Earlier that week, President Barack Obama had condemned the recent violence, focusing on the Sudanese Armed Forces. Without ceasefires in place and political negotiations in South Kordofan as well as Abyei, President Obama warned, “the roadmap for better relations with the government of Sudan cannot be carried forward, which will only deepen Sudan’s isolation from the international community.”

The violence has not significantly affected USIP’s ongoing activities in Sudan, according to Temin. The Institute is focused on assisting South Sudanese officials prepare for the responsibilities of developing a new state, even as it supports peacebuilding efforts in the north.

USIP has been a key supporter of the peace process—and has been active in Sudan for two decades.

In the run-up to the country’s national elections and later its referendum, USIP conducted workshops with Sudanese civil society representatives—and a few security officials—to understand and head-off signs of political violence. Said Temin, “We think our workshops contributed to the prevention of violence.”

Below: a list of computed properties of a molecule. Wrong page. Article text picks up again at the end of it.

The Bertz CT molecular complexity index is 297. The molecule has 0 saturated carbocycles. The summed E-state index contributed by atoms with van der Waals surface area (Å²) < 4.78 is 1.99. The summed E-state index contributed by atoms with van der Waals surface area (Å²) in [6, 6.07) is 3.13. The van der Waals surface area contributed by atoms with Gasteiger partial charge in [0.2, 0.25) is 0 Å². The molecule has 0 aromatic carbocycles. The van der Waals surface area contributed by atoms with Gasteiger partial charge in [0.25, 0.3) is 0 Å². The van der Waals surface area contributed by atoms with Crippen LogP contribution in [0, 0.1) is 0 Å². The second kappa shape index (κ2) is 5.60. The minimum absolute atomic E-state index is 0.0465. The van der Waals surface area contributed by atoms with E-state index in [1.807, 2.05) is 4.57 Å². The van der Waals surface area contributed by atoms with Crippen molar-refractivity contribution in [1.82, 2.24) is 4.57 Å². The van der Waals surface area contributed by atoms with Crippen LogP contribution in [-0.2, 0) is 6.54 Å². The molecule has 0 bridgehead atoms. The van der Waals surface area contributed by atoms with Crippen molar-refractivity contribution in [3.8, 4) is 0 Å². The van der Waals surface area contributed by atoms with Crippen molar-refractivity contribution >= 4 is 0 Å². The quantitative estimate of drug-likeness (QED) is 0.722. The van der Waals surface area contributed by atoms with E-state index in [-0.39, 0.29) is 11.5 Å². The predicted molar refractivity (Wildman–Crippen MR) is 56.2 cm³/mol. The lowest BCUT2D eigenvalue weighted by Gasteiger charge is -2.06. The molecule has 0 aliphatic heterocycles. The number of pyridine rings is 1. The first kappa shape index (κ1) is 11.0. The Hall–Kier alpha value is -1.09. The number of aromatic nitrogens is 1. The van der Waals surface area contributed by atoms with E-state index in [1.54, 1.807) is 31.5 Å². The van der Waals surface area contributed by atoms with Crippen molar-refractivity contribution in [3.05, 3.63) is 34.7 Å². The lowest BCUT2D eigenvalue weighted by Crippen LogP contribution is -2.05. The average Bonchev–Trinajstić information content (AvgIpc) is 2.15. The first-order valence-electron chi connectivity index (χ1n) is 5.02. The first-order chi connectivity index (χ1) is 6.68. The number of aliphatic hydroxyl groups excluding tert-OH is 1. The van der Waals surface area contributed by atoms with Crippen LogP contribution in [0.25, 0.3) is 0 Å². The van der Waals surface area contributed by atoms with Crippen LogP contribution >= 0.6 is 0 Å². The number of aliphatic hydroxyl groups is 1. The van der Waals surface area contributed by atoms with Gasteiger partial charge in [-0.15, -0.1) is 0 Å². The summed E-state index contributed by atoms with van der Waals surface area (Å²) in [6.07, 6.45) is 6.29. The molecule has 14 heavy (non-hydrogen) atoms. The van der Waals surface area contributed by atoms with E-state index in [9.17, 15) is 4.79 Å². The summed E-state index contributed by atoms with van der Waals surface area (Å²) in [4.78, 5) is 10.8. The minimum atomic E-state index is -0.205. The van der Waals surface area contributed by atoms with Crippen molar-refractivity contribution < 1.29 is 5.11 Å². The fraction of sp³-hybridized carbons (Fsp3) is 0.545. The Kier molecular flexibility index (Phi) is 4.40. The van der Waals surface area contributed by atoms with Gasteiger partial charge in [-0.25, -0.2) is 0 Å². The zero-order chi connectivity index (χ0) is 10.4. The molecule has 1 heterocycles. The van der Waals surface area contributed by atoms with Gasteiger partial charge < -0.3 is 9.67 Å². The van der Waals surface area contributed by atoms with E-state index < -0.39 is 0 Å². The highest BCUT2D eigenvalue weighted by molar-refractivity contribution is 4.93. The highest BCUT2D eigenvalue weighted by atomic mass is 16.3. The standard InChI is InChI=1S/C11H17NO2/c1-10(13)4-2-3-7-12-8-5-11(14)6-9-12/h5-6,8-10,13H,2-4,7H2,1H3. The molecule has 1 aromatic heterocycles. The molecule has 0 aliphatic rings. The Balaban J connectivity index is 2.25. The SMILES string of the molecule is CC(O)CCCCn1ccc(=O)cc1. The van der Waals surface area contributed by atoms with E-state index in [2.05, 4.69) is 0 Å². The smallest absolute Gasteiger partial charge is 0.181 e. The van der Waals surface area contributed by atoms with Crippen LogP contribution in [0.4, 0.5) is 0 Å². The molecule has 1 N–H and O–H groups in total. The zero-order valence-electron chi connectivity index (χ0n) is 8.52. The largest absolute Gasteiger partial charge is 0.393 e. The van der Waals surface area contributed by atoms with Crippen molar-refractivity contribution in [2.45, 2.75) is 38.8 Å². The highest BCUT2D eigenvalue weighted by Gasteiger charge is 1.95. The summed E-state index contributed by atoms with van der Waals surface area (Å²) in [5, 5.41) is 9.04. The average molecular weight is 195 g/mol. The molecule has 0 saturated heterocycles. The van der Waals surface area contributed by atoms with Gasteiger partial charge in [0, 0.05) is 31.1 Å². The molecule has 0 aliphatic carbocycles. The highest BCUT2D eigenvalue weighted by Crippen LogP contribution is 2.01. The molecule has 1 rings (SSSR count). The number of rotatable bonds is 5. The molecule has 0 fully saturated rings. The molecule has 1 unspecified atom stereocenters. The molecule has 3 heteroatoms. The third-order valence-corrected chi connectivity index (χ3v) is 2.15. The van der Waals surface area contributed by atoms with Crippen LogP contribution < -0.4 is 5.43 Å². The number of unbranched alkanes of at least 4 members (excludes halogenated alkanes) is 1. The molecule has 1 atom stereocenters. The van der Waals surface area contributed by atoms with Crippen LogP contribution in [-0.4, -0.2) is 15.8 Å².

USIP’s Electoral Violence Prevention (EVP) workshops—ten in all—ran from January 2009 to February 2010. Carrying that model forward, two Referendum Violence Prevention (RVP) workshops were conducted in October and November of last year in Juba and another southern town, Rumbek. With their USIP training, the EVP participants went on to run another 20 workshops of their own. Both sets of workshops were funded by the State Department-based office of the U.S. Special Envoy for Sudan.